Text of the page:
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The myth of wild dogs in Australia: are there any out there?

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Hybridisation between wild and domestic canids is a global conservation and management issue. In Australia, dingoes are a distinct lineage of wild-living canid with a controversial domestication status. They are mainland Australia’s apex terrestrial predator. There is ongoing concern that the identity of dingoes has been threatened from breeding with domestic dogs, and that feral dogs have established populations in rural Australia. We collate the results of microsatellite DNA testing from 5039 wild canids to explore patterns of domestic dog ancestry in dingoes and observations of feral domestic dogs across the continent. Only 31 feral dogs were detected, challenging the perception that feral dogs are widespread in Australia. First generation dingo × dog hybrids were similarly rare, with only 27 individuals identified. Spatial patterns of genetic ancestry across Australia identified that dingo populations in northern, western and central Australia were largely free from domestic dog introgression. Our findings challenge the perception that dingoes are virtually extinct in the wild and that feral dogs are common. A shift in terminology from wild dog to dingo would better reflect the identity of these wild canids and allow more nuanced debate about the balance between conservation and management of dingoes in Australia.
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The myth of wild dogs in Australia: are there any out there?
Kylie M. Cairns
A
,
B
,
E
,Mathew S. Crowther
C
,Bradley Nesbitt
D
and
Mike Letnic
A
,
B
A
Centre for Ecosystem Science, School of Biological, Earth and Environmental Sciences,
University of New South Wales, Sydney, NSW 2052, Australia.
B
Evolution and Ecology Research Centre, School of Biological, Earth and Environmental Sciences,
University of New South Wales, Sydney, NSW 2052, Australia.
C
School of Life and Environmental Sciences, University of Sydney, NSW 2006, Australia.
D
School of Environmental and Rural Science, University of New England, Armidale, NSW 2350, Australia.
E
Corresponding author. Email: k.cairns@unsw.edu.au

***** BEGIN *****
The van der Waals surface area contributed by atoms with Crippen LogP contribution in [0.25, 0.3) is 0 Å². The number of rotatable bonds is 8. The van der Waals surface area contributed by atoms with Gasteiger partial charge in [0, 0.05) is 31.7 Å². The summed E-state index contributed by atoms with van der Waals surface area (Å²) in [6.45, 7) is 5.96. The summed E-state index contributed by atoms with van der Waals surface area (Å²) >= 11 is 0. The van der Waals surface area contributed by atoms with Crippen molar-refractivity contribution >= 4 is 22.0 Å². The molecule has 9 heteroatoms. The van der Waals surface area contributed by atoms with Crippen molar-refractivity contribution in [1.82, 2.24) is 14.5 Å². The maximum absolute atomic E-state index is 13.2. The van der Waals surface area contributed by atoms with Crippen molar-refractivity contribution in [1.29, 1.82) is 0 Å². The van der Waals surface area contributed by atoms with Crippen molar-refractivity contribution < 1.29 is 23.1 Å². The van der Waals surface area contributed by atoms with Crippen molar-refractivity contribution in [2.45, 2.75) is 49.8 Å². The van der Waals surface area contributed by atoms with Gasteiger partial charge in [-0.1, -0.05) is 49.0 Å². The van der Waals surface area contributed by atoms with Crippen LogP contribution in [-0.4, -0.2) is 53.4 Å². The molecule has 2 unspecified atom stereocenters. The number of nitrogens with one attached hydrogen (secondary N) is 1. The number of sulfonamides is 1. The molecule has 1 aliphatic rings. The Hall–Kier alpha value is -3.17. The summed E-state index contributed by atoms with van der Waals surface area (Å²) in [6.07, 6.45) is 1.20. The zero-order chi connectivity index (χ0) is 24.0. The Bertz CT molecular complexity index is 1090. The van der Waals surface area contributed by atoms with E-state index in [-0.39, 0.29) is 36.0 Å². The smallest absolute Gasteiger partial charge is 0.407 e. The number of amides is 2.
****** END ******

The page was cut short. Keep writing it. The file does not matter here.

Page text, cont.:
Abstract. Hybridisation between wild and domestic canids is a global conservation and management issue. In Australia,
dingoes are a distinct lineage of wild-living canid with a controversial domestication status. They are mainland Australia’s
apex terrestrial predator. There is ongoing concern that the identity of dingoes has been threatened from breeding with
domestic dogs, and that feral dogs have established populations in rural Australia. We collate the results of microsatellite
DNA testing from 5039 wild canids to explore patterns of domestic dog ancestry in dingoes and observations of feral
domestic dogs across the continent. Only 31 feral dogs were detected, challenging the perception that feral dogs are
widespread in Australia. First generation dingo dog hybrids were similarly rare, with only 27 individuals identified.
Spatial patterns of genetic ancestry across Australia identified that dingo populations in northern, western and central
Australia were largely free from domestic dog introgression. Our findings challenge the perception that dingoes are
virtually extinct in the wild and that feral dogs are common. A shift in terminology from wild dog to dingo would better
reflect the identity of these wild canids and allow more nuanced debate about the balance between conservation and
management of dingoes in Australia.
Keywords: admixture, Australia, Canis dingo,Canis familiaris, dingo, dog, domestication, feral dog, introgression, wild dog.
Received 17 August 2020, accepted 26 February 2021, published online 26 March 2021
Introduction
The occurrence of feral domestic dogs is rare, and distinct from
the close to a billion free-breeding or village dogs that exist
globally (Gompper 2013;Pilot et al. 2015). Free-breeding or
village dogs are those that live in and around human settlements,
rely upon anthropogenic food or water sources, breed freely with
each other, and are not owned or cared for by people (Hughes
and Macdonald 2013). Feral dogs are those that are living in a
wild state not in the vicinity of human settlements: they may be
escaped pets or self-sustaining populations. Empirical data from
remote living free-breeding dog populations suggests these
populations rely upon recruitment from stray or owned dogs
because their reproductive success is low, i.e. pups rarely
survive past 1 year (Boitani et al. 1995,2006). The only
acknowledged example of a true wild-living self-sustaining feral
dog population occurred in the Gala´pagos; it was founded by a
variety of breeds in the 1800s and persisted until the 1980s
(Barnett 1986;Reponen et al. 2014). Despite there being a
robust population of free-breeding or stray dogs associated with
towns in the Gala´pagos, there was limited evidence of mixing
between the free-breeding dog and feral dog populations based
on genetic analysis (Reponen et al. 2014). The Gala´pagos feral
dog population was eradicated using 1080 poisoning of water
and meat baits in the 1980s (Barnett 1986) and the population